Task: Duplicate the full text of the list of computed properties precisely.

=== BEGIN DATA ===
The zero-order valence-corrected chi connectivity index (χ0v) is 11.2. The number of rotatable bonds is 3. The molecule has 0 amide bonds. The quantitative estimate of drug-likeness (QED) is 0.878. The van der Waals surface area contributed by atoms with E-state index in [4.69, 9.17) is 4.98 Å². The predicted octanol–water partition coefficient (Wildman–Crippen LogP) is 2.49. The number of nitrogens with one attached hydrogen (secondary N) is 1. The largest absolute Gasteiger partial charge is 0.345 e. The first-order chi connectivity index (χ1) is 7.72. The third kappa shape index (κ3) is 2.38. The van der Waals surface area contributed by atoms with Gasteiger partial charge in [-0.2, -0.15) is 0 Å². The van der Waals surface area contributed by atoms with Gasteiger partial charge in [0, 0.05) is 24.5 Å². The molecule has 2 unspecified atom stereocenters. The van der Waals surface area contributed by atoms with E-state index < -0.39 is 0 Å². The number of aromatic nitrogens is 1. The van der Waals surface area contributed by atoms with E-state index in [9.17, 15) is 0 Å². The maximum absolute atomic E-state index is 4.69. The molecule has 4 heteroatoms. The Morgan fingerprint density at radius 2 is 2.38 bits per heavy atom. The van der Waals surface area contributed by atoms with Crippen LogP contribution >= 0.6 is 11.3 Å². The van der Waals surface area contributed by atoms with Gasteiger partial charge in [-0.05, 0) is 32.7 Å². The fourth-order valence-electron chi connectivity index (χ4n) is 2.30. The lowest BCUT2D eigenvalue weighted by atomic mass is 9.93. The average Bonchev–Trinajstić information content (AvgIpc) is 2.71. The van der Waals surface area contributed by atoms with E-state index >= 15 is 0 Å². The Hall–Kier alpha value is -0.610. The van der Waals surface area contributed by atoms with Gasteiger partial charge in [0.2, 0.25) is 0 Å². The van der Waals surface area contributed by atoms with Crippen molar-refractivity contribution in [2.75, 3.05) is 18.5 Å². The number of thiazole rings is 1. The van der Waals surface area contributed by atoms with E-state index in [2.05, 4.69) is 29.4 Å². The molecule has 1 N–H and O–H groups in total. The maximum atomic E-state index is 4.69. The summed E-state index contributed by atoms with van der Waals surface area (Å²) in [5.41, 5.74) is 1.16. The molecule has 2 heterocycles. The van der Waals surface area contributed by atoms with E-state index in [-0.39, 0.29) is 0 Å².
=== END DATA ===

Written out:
The zero-order valence-corrected chi connectivity index (χ0v) is 11.2. The number of rotatable bonds is 3. The molecule has 0 amide bonds. The quantitative estimate of drug-likeness (QED) is 0.878. The van der Waals surface area contributed by atoms with E-state index in [4.69, 9.17) is 4.98 Å². The predicted octanol–water partition coefficient (Wildman–Crippen LogP) is 2.49. The number of nitrogens with one attached hydrogen (secondary N) is 1. The largest absolute Gasteiger partial charge is 0.345 e. The first-order chi connectivity index (χ1) is 7.72. The third kappa shape index (κ3) is 2.38. The van der Waals surface area contributed by atoms with Gasteiger partial charge in [-0.2, -0.15) is 0 Å². The van der Waals surface area contributed by atoms with Gasteiger partial charge in [0, 0.05) is 24.5 Å². The molecule has 2 unspecified atom stereocenters. The van der Waals surface area contributed by atoms with E-state index < -0.39 is 0 Å². The number of aromatic nitrogens is 1. The van der Waals surface area contributed by atoms with E-state index in [9.17, 15) is 0 Å². The maximum absolute atomic E-state index is 4.69. The molecule has 4 heteroatoms. The Morgan fingerprint density at radius 2 is 2.38 bits per heavy atom. The van der Waals surface area contributed by atoms with Crippen LogP contribution >= 0.6 is 11.3 Å². The van der Waals surface area contributed by atoms with Gasteiger partial charge in [-0.05, 0) is 32.7 Å². The fourth-order valence-electron chi connectivity index (χ4n) is 2.30. The lowest BCUT2D eigenvalue weighted by atomic mass is 9.93. The average Bonchev–Trinajstić information content (AvgIpc) is 2.71. The van der Waals surface area contributed by atoms with E-state index >= 15 is 0 Å². The Hall–Kier alpha value is -0.610. The van der Waals surface area contributed by atoms with Gasteiger partial charge in [0.2, 0.25) is 0 Å². The van der Waals surface area contributed by atoms with Crippen molar-refractivity contribution in [2.75, 3.05) is 18.5 Å². The number of thiazole rings is 1. The van der Waals surface area contributed by atoms with E-state index in [2.05, 4.69) is 29.4 Å². The molecule has 1 N–H and O–H groups in total. The maximum atomic E-state index is 4.69. The summed E-state index contributed by atoms with van der Waals surface area (Å²) in [5.41, 5.74) is 1.16. The molecule has 2 heterocycles. The van der Waals surface area contributed by atoms with E-state index in [-0.39, 0.29) is 0 Å².